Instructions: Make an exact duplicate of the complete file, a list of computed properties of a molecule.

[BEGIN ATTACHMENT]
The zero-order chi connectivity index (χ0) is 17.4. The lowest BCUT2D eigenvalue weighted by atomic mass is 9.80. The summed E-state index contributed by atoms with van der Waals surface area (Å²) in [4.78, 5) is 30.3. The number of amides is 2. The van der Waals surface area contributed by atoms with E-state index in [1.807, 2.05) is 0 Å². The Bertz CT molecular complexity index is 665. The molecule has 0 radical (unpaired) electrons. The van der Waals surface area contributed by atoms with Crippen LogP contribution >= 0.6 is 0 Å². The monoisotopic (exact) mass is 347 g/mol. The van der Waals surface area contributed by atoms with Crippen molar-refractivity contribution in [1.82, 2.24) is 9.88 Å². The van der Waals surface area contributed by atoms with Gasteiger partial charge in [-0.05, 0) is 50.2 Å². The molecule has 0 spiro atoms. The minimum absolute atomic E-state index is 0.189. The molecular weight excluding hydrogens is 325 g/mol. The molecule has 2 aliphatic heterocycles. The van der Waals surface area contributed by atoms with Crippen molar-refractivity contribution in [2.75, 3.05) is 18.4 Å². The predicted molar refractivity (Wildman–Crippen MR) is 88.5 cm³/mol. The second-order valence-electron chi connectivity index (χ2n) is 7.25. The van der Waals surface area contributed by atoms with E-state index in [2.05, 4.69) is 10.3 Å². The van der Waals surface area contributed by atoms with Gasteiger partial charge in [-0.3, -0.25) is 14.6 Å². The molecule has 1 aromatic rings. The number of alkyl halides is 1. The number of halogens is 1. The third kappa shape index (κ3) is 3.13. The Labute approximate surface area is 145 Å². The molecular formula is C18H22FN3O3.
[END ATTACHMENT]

The zero-order chi connectivity index (χ0) is 17.4. The lowest BCUT2D eigenvalue weighted by atomic mass is 9.80. The summed E-state index contributed by atoms with van der Waals surface area (Å²) in [4.78, 5) is 30.3. The number of amides is 2. The van der Waals surface area contributed by atoms with E-state index in [1.807, 2.05) is 0 Å². The Bertz CT molecular complexity index is 665. The molecule has 0 radical (unpaired) electrons. The van der Waals surface area contributed by atoms with Crippen LogP contribution >= 0.6 is 0 Å². The monoisotopic (exact) mass is 347 g/mol. The van der Waals surface area contributed by atoms with Crippen molar-refractivity contribution in [1.82, 2.24) is 9.88 Å². The van der Waals surface area contributed by atoms with Gasteiger partial charge in [-0.05, 0) is 50.2 Å². The molecule has 0 spiro atoms. The minimum absolute atomic E-state index is 0.189. The molecular weight excluding hydrogens is 325 g/mol. The molecule has 2 aliphatic heterocycles. The van der Waals surface area contributed by atoms with Crippen molar-refractivity contribution in [2.75, 3.05) is 18.4 Å². The predicted molar refractivity (Wildman–Crippen MR) is 88.5 cm³/mol. The second-order valence-electron chi connectivity index (χ2n) is 7.25. The van der Waals surface area contributed by atoms with E-state index in [2.05, 4.69) is 10.3 Å². The van der Waals surface area contributed by atoms with Gasteiger partial charge in [-0.3, -0.25) is 14.6 Å². The molecule has 1 aromatic rings. The number of alkyl halides is 1. The number of halogens is 1. The third kappa shape index (κ3) is 3.13. The Labute approximate surface area is 145 Å². The molecular formula is C18H22FN3O3.